It is difficult to specify effective or optimal concentrations of FGFs to protect the hair cells in vivo. It has been shown that GDNF delivered to the cochlea with an osmotic pump can afford hair cell protection at 10 and 100 ng/ml, but not at 1 ng/ml, and at 1 µg/ml, it may increase damage (Shoji et al., 1998) and that GDNF delivered to the cochlea with an osmotic pump can enhance spiral ganglion cell survival after drug-induced hair cell death at 10 and 50 ng/ml (Altschuler et al., 1997). It has been shown that GDNF in vitro rescues rat superior cervical ganglion neurons in a dose-dependent manner, with half-maximal response at 4-5 ng/ml, while it provides maximal survival of dorsal and nodose ganglion neurons in chick embryo at 10 ng/ml (Trupp et al., 1995). Thus, the effective concentrations, in vitro and in vivo using an osmotic pump, are considered to be generally comparable. If there is a difference, it is that optimal concentration is somewhat higher in vivo than in vitro. Taking into account these in vivo and in vitro findings, it seems appropriate to use trophic/growth factors in vivo with an osmotic pump at the concentrations equal to and up to 10 times higher than, those showing an optimal effect in vitro. FGF-2 has been shown to effectively enhance survival of the auditory neurons, hair cells, and utricular epithelial cells in vitro at concentrations of 100-1000 ng/ml (Lefebvre et al., 1991), 500 ng/ml (Low et al., 1996), and 1-100 ng/ml (Zheng et al., 1997), respectively. Thus, the concentrations of FGFs used in this study (1 and 10 µg/ml delivered at a rate of 0.5 µl/h) probably were appropriate to efficiently elicit a biological response in the inner ear. Since the molecular weight of GDNF, FGF-1, and FGF-2 is 30 kiloDalton (kDa), 15.5 kDa, and 17.5 kDa, respectively, even when compared with molar concentration, the concentrations of FGF used are likely to be biologically appropriate. Therefore, based on our data, we consider it unlikely that FGF-1 and FGF-2 act as hair cell protectors in the mature cochlea in vivo. We do note that it is possible that other FGF members may provide hair cell protection. If this is the case, the most likely candidates are considered FGF-4, FGF-8, and FGF-9. These members, as well as FGF-1 and FGF-2, bind with high affinity to FGFR3 (Ornitz and Leder, 1992; Hecht et al., 1995; Macarthur et al., 1995; Ornitz et al., 1996), which has been identified in the organ of Corti (Peters et al., 1993; Pirvola et al., 1995).
Several factors may account for the lack of an important role of FGF-1 and FGF-2 in hair cell protection in the mature cochlea in vivo. First, it has been reported that exposure to noise does not change the level of FGF-1 in the rat cochlea (Pirvola et al., 1995), indicating the absence of significant noise-induced upregulation of endogenous FGF-1 synthesis in the cochlea. This suggests that increases in FGF-1 levels may not provide benefit to the damaged cochlea. We do not know, however, if synthesis of other FGF members is upregulated by noise exposure. Second, targeted disruption of FGFR3 in mice has been reported to result in apparently arrested development of morphologically distinct pillar cells, without affecting IHC and OHC development (Colvin et al., 1996). Since only FGFR3 has been detected in both the developing and the mature mammalian cochlea, FGF members might be important in the development and maintenance of supporting cells but may not be essential for growth or trophic support of the mammalian cochlear hair cells. Third, prevention of neuronal cells requires binding of certain growth factors to specific growth factor receptors for initiating signal processing. For example, BDNF, NT-3, and NT-4/5 can enhance survival of the spiral ganglion cells of postnatal rats (Zheng et al., 1995), where high affinity binding tyrosine kinase receptors, trk B and trk C, are present (Ylikoski et al., 1993). In contrast, FGF-2 does not enhance survival of the spiral ganglion cells (Zheng et al., 1995), where no FGFRs have been detected (Pirvola et al., 1995). Similarly, degeneration of the auditory neurons, induced by drugs such as cisplatin in organotypic cultures of postnatal rat cochlear explants, can be prevented by BDNF, NT-3, and NT-4/5, but not by FGF-2, FGF-5, or FGF-7 (Zheng and Gao, 1996), and hair cells can be protected from neomycin-induced injury by TGF-a (Staecker et al., 1997) whose receptor, epithelial growth factor receptor, is present in OHC stereociliary bundles (Lee and Cotanche, 1996). FGFR3 has been found in the hair cells in developing cochlea in both mammals and avians, but it is present only in supporting cells in the mature chicken cochlea (Bermingham-McDonogh et al., 1998) and nearly exclusively in the supporting cells in the mature rat cochlea (Pirvola et al., 1995). In addition, an in vitro study using cultured cochlea tissues from 3-5 day old rats, which are still developing, showed a protective effect of FGF-2 against neomycin ototoxicity (Low et al., 1996).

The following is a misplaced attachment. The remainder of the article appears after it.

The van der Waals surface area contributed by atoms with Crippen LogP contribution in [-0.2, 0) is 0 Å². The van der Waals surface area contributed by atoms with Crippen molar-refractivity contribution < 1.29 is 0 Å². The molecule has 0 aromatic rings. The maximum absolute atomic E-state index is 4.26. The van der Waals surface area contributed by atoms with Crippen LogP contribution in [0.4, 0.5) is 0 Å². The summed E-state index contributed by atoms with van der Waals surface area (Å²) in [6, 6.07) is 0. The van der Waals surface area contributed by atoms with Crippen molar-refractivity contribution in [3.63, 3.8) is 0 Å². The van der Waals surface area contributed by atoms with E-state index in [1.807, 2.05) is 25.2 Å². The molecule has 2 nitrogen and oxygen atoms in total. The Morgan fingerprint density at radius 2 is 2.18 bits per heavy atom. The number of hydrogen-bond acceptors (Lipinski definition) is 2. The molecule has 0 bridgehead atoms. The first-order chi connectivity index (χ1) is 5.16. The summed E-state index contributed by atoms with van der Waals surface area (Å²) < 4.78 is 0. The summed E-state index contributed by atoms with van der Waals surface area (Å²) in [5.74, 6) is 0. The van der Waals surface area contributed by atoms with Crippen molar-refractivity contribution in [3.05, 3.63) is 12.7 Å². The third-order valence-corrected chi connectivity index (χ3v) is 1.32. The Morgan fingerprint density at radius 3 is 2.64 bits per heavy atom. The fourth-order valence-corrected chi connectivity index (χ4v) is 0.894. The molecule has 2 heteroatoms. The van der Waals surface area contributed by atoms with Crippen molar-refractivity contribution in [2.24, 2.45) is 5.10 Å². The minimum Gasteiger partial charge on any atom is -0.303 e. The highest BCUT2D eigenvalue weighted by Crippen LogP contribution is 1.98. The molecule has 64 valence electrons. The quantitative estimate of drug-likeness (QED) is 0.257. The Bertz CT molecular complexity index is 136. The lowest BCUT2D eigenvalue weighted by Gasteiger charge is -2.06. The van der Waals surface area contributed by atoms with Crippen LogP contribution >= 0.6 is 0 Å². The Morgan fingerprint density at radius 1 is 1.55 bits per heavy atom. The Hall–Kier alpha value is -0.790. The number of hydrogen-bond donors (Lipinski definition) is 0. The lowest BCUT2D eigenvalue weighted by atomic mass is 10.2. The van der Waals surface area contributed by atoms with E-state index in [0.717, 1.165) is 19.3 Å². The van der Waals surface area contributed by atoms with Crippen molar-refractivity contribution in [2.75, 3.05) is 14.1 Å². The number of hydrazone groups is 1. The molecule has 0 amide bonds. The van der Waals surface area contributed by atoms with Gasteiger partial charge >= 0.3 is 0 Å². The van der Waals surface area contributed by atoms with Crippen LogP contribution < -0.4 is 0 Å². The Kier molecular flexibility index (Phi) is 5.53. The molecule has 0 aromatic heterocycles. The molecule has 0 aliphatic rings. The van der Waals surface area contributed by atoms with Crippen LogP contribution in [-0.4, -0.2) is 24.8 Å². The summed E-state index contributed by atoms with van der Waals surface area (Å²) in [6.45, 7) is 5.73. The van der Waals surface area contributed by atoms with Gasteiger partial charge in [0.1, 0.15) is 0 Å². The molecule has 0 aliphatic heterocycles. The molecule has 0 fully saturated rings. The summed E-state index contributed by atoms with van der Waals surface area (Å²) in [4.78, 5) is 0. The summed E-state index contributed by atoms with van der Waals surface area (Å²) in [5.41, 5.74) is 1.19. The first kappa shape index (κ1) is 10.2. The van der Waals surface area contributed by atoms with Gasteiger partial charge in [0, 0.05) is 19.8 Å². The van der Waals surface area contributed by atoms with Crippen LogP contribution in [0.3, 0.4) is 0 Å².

It has been shown that damaging the chicken basilar papilla by noise exposure results in upregulation of FGF receptors only in supporting cells (Lee and Cotanche, 1996). Zheng et al. (1997) have shown that FGF-4, FGF-6, FGF-7 and, most potently, FGF-2 stimulate cultured utricular supporting cells from postnatal day 4-5 rats and that proliferation is inhibited by neutralizing antibodies against FGF-2. Pirvola et al. (1995) have demonstrated that noise-induced upregulation of FGFR3 is seen in supporting cells in the mature rat cochlea. These results suggest that FGF members are candidate molecules for regulating proliferation of inner ear supporting cells. It is well known that the supporting cells play a role in scar formation during hair cell degeneration in the mature mammalian cochlea. It has been reported that, when guinea pigs are exposed to intense sound, two supporting cells form a scar for a given hair cell, by expanding and invading the sub-apical region of the dying hair cell (Raphael and Altschuler, 1991). Thus, it is likely that the binding of certain FGF members to FGFR3 initiates or stimulates expansion of supporting cells for scar formation following noise damage; FGFs may act to repair the organ of Corti following insults.
Given the findings that so many factors offer varying degrees of protection and rescue of inner ear sensory and neural elements from trauma, it is important to observe that one specific factor, FGF, with its receptors virtually restricted to non-sensorineural elements, does not provide hair cell protection.
| Acknowledgments|| |
The authors thank Ms. Diane M. Prieskorn and Ms. Alice Mitchell for valuable discussion and technical help, and Ms. J. Nadine Brown for editorial help. This work is supported by NIH research grant DC00105 and DC 00124.
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Josef M Miller
Kresge Hearing Research Institute, 1301 East Ann Street, Ann Arbor, Michigan 48109-0506, USA
Source of Support: None, Conflict of Interest: None
[Figure - 1], [Figure - 2], [Figure - 3], [Figure - 4]